A Chat With Bobcat Goldthwait and Melinda Page Hamilton…
Amy’s bizarre sex secret in SLEEPING DOGS could have resulted in an entirely different film altogether. However, in the smart hands of director Bobcat Goldthwait (pictured here in the hat) coupled with Melinda Page Hamilton’s very likable Amy, a surprising indie hit was born. FilmExposed’s Phil Concannon went to meet them and discovers that given the nature of that sex secret, the reaction to the film wasn’t quite the one expected…
Bobcat Goldthwait can’t quite believe the journey Sleeping Dogs has taken him on over the past year. From humble origins, the film has been a hit with audiences at the Sundance, San Sebastian and London film festivals, and this kind of exposure was the last thing the writer/director expected. “I truly never thought I’d see it in a theatre and I never thought I’d see it in any film festivals” he admits, “I thought I’d just get it done, and then sell it to a company who would put it out as a DVD so Marty (Pasetta), the other producer, and myself would make our money back, that was the only goal. It has just exceeded all my expectations”.
The film’s success is even more surprising considering the story’s bizarre starting point. This unorthodox romantic comedy stars Melinda Page Hamilton as Amy, a woman whose relationship is shattered by the revelation that she performed fellatio on her pet dog while in college. You might expect something outrageous from the anarchic comedian, who once set fire to his chair on Jay Leno’s TV show, but time seems to have mellowed Goldthwait and his film reflects that, offering a thoughtful examination of serious themes. “It’s not an exploration of bestiality” the director states, “it’s an exploration of relationships, and not just romantic relationships, but relationships with your family too. I think all families have stuff you never talk about and it’s always there, you know. There are just all these lies we tell ourselves to get through”. The film argues that honesty isn’t necessarily the best policy, a stance that has provoked some surprising reactions. “I don’t run into people who have a problem with bestiality, although I’m sure they’re out there” Goldthwait says, “but the people who have a problem with this movie get really mad over the idea of being dishonest with a spouse. I don’t understand that. I think full disclosure is a way to hurt the other person and it’s also a pretty good way to end a relationship”.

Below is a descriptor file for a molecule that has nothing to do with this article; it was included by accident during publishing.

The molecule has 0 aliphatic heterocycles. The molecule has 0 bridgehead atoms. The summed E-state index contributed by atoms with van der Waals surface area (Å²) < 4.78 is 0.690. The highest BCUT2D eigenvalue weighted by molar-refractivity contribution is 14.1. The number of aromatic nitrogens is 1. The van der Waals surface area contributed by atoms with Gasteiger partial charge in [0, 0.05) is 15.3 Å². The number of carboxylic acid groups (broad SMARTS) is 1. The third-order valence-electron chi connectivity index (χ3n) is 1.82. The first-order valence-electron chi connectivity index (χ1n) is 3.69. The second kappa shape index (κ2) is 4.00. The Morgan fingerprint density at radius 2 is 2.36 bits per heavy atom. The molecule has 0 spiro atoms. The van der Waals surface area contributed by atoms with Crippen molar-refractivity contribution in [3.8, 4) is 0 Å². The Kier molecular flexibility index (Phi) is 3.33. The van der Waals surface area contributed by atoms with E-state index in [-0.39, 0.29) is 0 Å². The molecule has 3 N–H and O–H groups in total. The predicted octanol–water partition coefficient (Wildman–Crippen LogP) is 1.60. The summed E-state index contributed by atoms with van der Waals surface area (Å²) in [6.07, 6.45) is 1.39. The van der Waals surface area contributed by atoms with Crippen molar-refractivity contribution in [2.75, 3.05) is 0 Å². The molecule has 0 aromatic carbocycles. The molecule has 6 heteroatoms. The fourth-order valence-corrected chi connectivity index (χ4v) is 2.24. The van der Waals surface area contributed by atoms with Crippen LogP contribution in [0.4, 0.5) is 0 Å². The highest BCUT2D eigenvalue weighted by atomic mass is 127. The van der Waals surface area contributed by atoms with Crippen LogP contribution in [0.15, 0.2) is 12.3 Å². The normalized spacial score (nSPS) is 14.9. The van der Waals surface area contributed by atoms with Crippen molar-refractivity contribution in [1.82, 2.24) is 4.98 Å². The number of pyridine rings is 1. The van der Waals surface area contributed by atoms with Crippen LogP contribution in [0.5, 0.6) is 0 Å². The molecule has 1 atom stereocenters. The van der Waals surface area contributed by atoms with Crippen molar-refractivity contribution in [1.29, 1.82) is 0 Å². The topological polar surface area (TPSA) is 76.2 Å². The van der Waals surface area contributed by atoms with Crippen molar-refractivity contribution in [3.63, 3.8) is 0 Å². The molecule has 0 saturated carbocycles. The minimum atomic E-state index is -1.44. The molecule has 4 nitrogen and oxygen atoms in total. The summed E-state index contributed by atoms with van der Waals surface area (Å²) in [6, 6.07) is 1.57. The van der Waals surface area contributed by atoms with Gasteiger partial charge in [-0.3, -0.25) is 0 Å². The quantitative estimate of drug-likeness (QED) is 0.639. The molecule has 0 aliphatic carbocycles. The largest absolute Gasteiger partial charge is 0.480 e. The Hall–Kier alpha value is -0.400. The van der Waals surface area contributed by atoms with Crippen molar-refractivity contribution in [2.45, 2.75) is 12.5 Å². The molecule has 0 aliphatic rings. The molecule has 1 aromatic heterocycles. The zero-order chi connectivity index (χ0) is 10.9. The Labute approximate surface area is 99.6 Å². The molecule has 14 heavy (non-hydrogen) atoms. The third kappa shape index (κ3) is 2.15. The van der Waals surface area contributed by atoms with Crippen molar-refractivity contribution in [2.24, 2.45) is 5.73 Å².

Sleeping Dogs carries a surprising amount of emotional weight along with the laughs, and much of that is thanks to Hamilton, whose charming performance has won rave reviews. Despite the taboo subject matter, she had no hesitation in making this her first film role. “The great thing about being a relatively new actor to LA is you don’t have anything to protect” she says, “every job is an opportunity. I think we all thought “at least we’ll get some good tape for our reels”, and none of us expected any of this to happen”. Goldthwait is full of praise for his lead actress, and he’s certain she has a bright future ahead of her. “I know this movie will eventually just be a footnote as her first movie” he says, “I truly believe she’ll have a great career, and her career will be any way she wants. If she wants to make indie films she can do that, if she wants to make big pop movies she can do that, and I know that”.
Shot in just sixteen days, with a crew full of college students, and financed by credit cards, Goldthwait had to cut a few corners to get his picture made. Hamilton jokingly describes it as “kamikaze guerrilla filmmaking”, but she thinks this approach had some benefits. “None of us had time to think about things too deeply and we just had to jump right in. There was no choice, you just had to show up and be 100% in every single take”. Goldthwait admits he had to bend some rules during the hectic shoot, even breaking into a stranger’s garage to shoot an important scene. “I told the crew “we’ve got to be quiet tonight, because this is a really crucial scene, and we have to respect the actors”. One of the crew kids said “you don’t have a permit again, do you?” and I said “dude, I don’t even know whose fucking house this is””.
Before this film, Goldthwait’s only feature as a director was his cult comedy Shakes the Clown (1992); will we have to wait 14 years for his next offering? “Yeah, I’m not really prolific” he laughs, “but that’s the thing I learned from this movie - I don’t have to wait. I’d still like to do what I’ve been doing, directing other comedians on television, and then go off and make my own little movies”. And as Sleeping Dogs has proved, little movies can have an unexpectedly big impact.